By MSW@USC STAFF
U.S. veterans are dying by suicide at an alarming pace.
The national veteran suicide rate was almost 30 per 100,000 people in 2015, or about 20 deaths every day, according to the Department of Veterans Affairs. The age-adjusted rate of suicide among veterans increased more than 30 percent from 2005 to 2015, compared to an almost 20 percent increase among the non-veteran population. Female veterans in particular saw a 45 percent spike over that time period.
“Military life is hard for a variety of reasons, including an increased exposure to trauma, frequent moves that disrupt one’s social support networks and prolonged separations due to deployments,” said Carl Castro, associate professor, retired U.S. Army colonel and director for USC’s Center for Innovation and Research on Veterans and Military Families (CIR).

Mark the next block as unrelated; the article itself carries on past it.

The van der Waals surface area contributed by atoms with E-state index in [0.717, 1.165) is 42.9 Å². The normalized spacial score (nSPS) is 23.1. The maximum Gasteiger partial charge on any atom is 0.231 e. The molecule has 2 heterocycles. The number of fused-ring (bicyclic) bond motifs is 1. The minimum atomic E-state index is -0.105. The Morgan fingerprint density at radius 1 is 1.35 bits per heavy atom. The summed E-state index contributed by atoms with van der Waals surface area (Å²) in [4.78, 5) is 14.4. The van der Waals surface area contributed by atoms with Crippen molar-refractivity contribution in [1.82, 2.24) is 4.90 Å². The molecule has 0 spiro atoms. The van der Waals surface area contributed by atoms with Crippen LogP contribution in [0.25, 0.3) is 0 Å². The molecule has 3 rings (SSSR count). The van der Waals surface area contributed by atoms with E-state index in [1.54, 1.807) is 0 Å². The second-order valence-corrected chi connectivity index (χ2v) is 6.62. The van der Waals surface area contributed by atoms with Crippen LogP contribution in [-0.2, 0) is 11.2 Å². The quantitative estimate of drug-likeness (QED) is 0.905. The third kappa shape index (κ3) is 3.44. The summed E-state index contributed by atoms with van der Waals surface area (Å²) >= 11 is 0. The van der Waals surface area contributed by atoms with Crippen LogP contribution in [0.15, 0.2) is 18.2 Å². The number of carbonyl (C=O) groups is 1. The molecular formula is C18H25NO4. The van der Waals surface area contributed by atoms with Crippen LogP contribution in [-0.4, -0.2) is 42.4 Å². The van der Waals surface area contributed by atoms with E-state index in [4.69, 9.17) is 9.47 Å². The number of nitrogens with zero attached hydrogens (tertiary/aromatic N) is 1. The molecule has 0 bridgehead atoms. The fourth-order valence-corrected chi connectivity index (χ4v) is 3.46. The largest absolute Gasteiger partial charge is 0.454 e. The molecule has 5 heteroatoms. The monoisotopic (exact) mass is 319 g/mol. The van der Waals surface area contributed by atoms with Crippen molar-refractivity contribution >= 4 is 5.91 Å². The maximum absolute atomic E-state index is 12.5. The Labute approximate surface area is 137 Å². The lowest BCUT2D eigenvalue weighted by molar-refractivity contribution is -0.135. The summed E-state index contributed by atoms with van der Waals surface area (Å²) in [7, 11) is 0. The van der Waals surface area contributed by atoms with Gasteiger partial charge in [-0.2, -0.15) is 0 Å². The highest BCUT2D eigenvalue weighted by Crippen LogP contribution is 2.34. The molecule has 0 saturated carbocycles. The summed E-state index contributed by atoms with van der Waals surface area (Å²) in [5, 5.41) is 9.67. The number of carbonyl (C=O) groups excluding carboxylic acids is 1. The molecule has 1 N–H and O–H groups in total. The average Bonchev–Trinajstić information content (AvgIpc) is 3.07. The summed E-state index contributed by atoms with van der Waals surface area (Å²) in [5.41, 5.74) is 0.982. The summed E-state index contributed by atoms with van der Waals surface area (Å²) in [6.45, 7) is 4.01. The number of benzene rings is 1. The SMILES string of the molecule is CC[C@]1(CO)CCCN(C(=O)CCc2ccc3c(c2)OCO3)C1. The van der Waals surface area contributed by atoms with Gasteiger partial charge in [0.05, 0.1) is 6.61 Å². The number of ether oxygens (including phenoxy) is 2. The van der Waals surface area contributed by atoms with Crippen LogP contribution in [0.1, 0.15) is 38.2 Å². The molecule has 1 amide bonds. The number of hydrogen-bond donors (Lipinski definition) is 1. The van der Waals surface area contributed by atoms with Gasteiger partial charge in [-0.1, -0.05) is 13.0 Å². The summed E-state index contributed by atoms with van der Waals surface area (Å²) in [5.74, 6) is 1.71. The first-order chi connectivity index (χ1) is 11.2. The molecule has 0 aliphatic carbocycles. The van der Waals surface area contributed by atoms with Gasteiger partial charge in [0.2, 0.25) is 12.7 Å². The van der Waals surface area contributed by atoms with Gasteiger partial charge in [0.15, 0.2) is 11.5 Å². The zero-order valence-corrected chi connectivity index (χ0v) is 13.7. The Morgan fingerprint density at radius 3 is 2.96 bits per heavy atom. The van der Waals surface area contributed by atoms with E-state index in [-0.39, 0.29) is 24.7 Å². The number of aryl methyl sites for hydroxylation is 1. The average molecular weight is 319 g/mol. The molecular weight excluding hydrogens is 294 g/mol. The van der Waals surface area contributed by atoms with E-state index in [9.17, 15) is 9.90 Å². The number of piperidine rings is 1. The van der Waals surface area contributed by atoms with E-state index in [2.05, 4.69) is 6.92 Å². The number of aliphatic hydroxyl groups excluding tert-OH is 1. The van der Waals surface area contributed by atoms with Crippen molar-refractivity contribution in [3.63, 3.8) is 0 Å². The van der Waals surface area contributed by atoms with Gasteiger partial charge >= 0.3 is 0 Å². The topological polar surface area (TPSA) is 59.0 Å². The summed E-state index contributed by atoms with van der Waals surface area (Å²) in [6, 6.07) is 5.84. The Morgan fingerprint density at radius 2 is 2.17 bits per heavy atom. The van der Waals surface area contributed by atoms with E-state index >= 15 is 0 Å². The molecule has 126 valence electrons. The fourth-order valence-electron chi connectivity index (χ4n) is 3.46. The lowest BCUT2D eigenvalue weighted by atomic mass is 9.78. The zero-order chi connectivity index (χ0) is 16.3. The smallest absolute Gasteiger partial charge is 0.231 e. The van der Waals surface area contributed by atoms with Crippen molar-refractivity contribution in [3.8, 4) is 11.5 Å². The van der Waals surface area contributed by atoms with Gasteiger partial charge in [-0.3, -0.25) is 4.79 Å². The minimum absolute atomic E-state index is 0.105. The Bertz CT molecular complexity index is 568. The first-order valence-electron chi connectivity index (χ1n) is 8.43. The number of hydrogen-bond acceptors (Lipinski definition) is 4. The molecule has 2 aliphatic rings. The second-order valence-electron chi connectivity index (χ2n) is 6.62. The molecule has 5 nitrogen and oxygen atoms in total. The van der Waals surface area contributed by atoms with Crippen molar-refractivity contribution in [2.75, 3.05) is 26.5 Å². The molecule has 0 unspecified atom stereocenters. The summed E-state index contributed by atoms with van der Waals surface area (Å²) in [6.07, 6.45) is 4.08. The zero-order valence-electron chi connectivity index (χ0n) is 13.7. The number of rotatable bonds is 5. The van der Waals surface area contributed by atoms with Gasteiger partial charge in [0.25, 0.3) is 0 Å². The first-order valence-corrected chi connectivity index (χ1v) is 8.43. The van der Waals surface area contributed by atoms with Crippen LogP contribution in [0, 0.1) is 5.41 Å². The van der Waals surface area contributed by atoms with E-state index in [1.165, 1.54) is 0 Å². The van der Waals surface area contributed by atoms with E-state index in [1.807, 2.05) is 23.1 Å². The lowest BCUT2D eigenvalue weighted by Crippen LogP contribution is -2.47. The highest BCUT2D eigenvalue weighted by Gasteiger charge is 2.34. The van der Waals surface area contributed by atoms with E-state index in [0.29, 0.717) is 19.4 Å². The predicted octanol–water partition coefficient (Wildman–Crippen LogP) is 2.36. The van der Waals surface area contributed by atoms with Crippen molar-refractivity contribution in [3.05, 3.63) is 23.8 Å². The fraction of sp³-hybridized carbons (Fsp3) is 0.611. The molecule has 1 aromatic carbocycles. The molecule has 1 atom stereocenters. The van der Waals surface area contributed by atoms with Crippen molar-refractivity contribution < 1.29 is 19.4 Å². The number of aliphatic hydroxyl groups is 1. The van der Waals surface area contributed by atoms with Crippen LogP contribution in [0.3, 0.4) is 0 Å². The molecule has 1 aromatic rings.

To address climbing suicide rates among active-duty service members and veterans, the USC Center for Artificial Intelligence in Society (CAIS), in collaboration with USC CIR and the USC Viterbi School of Engineering External link , will use artificial intelligence to examine engagement on social networks by military personnel to identity risks such as depression and anxiety.